Tuesday 26 December 2017

2017: things that didn't quite make the cut

This year we've covered gadgets and geeky things from 1907, 1927, 1967, 1977, 1987, 1997, 2007 and 2012 (and actually even 2017). Out of all these years, 1977 stands out as the year that gave us the Commodore PET, Apple II, TRS-80 Model I, Atari VCS and DEC VAX. All of these were ground-breaking technologies that helped to shape the world we live in today.

But there were a few other things that didn't quite make the cut which are worth making a note of.

1927 may have been the year of the Jaffa Cake, but it was also the year that Newcastle Brown Ale was launched. Unusually for a brown beer, it comes in a clear bottle and the recipe has only slightly changed over the past 90 years to remove the caramel colouring. A huge export success, Newcastle Brown has been a little taste of home for Geordies the world over.

As well as chunky telephones and fancy cars, 1967 also brought the world's first Automated Telling Machine (ATM) in Enfield, London. Despite the rise of cashless payments, ATMs are still very common fifty years later... and perhaps just a little bit too common.

Another computer system launched in 1977 was the NASCOM-1 which was a computer kit built around a single board. Popular in its day due to the relatively low cost, it couldn't really compete with the fully assembled systems from rivals.

Newcastle Brown Ale (1927), ATM (1967), NASCOM-1 (1977)
 1977 also saw the release of the classic Crowther and Woods Colossal Cave Adventure. Featuring a rudimentary natural-language processor and some fiendish plot twists, Colossal Cave ended up being ported to a huge variety of computer systems and was massively popular.

We talked about the 1977 Matra Rancho, a stylish affair that looked like it could go anywhere but couldn't. Launched the same year, the Lada Niva actually could go just about anywhere but the 1970s Soviet styling couldn't compete with the chic French Matra. Thanks in part to its lightweight unibody design and dependabili, the Niva survives to this day (called the Lada 4X4 in most markets) where its simple and rugged charms start at less than €11,000 for a new one.

In 1987, personal computers were becoming more powerful with the likes of the IBM PS/2, Apple Macintosh II and Acorn Archimedes but they were also becoming more portable. The Compaq Portable III replaced the small CRT of previous models with a 10" plasma screen. At 9 kilograms it was still no lightweight, but it was finally a practical and reliable business computer that could be used on the move.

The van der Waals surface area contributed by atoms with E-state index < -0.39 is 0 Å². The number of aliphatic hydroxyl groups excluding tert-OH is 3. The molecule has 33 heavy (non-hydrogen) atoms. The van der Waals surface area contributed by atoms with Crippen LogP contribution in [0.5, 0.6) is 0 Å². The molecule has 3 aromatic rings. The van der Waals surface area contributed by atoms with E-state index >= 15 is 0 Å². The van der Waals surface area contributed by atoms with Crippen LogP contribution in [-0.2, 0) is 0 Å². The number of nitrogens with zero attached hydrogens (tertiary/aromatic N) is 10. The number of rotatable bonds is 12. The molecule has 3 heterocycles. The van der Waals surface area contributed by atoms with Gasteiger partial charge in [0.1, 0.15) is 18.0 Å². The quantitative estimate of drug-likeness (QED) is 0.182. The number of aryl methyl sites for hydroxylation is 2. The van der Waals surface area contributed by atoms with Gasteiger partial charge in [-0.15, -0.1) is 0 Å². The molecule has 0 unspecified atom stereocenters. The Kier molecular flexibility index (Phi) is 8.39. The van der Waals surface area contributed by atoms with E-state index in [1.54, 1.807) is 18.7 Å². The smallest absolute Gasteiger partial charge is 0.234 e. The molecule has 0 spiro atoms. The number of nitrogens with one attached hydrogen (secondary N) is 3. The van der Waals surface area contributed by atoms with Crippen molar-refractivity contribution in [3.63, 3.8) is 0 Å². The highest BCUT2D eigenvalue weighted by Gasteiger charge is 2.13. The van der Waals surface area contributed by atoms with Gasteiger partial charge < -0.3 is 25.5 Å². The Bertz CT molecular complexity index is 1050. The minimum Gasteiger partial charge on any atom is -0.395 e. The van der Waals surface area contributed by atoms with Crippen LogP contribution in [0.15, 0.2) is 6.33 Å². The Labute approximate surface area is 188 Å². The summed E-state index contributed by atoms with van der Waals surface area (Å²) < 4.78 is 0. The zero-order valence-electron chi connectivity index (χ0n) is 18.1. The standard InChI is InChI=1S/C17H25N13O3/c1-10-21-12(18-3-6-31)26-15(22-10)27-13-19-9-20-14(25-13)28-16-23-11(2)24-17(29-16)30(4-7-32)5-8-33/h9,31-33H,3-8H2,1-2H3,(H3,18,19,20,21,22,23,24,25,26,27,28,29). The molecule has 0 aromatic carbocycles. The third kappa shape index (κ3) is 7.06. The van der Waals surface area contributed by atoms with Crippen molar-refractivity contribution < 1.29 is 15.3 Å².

Colossal Cave Adventure (1977), Lada Niva (1977), Compaq Portable III (1987)

That's the lot for this year. See you in 2018.

Image credits:

Wednesday 20 December 2017

YotaPhone (2012)

Announced December 2012

A long time ago, phones used to have a really great battery life. Then powerful big-screen smartphones took over, and suddenly you had to charge your phone more than once a day. A lot of that problem was down to the screen itself, and as screens got bigger and bigger the problem became more acute.

Not every type of display is a power hog though, and electronic ink displays such as those found on e-readers offer much better battery life. But while displays such as that are good for reading text, for a lot of other applications they are not usable because of their slow refresh rate. So you can’t really fix the power drain problem of smartphones with electronic ink displays.

Russian company Yota had different ideas, and their approach was rather radical – give the phone TWO displays. The YotaPhone had a traditional 4.3” LCD panel on one side, and on the other a 4.3” 360 x 640 pixel capacitive touchscreen electronic ink display. The secondary display was designed for things like notifications, email, calendars and other reasonably static displays. Some clever software trickery was required to do this, but otherwise the YotaPhone was a pretty standard Android smartphone.

Although it was announced in December 2012, it took nearly a whole year to get to market, finally shipping in November 2013. The €499 price tag was somewhat expensive, but it found a market niche and its own fan base. In February 2014 the YotaPhone 2 was launched with some much needed improvements and in 2017 the YotaPhone 3 followed.

The YotaPhone concept lives in that no-man’s land where products that neither fail nor succeed live. Perhaps if the YotaPhone had a better-known name on it, it might have been more of a success. But perhaps the YotaPhone is simply ahead of its time, and in another five years we’ll all have dual-screen smartphone like this…

Image credits: Yota